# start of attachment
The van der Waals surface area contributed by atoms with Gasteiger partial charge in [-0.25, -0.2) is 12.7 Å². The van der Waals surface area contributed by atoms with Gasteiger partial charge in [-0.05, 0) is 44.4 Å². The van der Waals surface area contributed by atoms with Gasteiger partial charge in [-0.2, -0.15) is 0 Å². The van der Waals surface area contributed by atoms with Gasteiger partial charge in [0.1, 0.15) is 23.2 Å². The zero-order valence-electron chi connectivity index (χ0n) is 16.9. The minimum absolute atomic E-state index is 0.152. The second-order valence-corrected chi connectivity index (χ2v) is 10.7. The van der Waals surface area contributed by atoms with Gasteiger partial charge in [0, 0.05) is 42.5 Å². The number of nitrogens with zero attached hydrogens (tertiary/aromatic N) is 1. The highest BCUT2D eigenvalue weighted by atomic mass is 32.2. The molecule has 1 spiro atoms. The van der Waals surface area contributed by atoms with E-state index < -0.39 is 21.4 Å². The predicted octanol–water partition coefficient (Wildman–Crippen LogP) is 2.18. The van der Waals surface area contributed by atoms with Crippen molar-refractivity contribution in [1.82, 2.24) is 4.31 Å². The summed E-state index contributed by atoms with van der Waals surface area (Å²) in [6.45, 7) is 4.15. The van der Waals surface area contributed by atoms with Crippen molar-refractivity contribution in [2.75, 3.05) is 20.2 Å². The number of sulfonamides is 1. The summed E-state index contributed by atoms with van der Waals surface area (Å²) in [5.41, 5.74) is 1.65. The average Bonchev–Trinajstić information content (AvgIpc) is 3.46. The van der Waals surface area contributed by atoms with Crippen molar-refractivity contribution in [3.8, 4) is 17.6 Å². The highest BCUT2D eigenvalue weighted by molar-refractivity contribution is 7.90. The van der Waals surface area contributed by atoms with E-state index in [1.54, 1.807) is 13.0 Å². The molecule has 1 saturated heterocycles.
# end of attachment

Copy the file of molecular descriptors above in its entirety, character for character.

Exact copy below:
The van der Waals surface area contributed by atoms with Gasteiger partial charge in [-0.25, -0.2) is 12.7 Å². The van der Waals surface area contributed by atoms with Gasteiger partial charge in [-0.05, 0) is 44.4 Å². The van der Waals surface area contributed by atoms with Gasteiger partial charge in [-0.2, -0.15) is 0 Å². The van der Waals surface area contributed by atoms with Gasteiger partial charge in [0.1, 0.15) is 23.2 Å². The zero-order valence-electron chi connectivity index (χ0n) is 16.9. The minimum absolute atomic E-state index is 0.152. The second-order valence-corrected chi connectivity index (χ2v) is 10.7. The van der Waals surface area contributed by atoms with Gasteiger partial charge in [0, 0.05) is 42.5 Å². The number of nitrogens with zero attached hydrogens (tertiary/aromatic N) is 1. The highest BCUT2D eigenvalue weighted by atomic mass is 32.2. The molecule has 1 spiro atoms. The van der Waals surface area contributed by atoms with E-state index < -0.39 is 21.4 Å². The predicted octanol–water partition coefficient (Wildman–Crippen LogP) is 2.18. The van der Waals surface area contributed by atoms with Crippen molar-refractivity contribution in [1.82, 2.24) is 4.31 Å². The summed E-state index contributed by atoms with van der Waals surface area (Å²) in [6.45, 7) is 4.15. The van der Waals surface area contributed by atoms with Crippen molar-refractivity contribution in [2.75, 3.05) is 20.2 Å². The number of sulfonamides is 1. The summed E-state index contributed by atoms with van der Waals surface area (Å²) in [5.41, 5.74) is 1.65. The average Bonchev–Trinajstić information content (AvgIpc) is 3.46. The van der Waals surface area contributed by atoms with Crippen molar-refractivity contribution in [3.8, 4) is 17.6 Å². The highest BCUT2D eigenvalue weighted by molar-refractivity contribution is 7.90. The van der Waals surface area contributed by atoms with E-state index in [1.54, 1.807) is 13.0 Å². The molecule has 1 saturated heterocycles.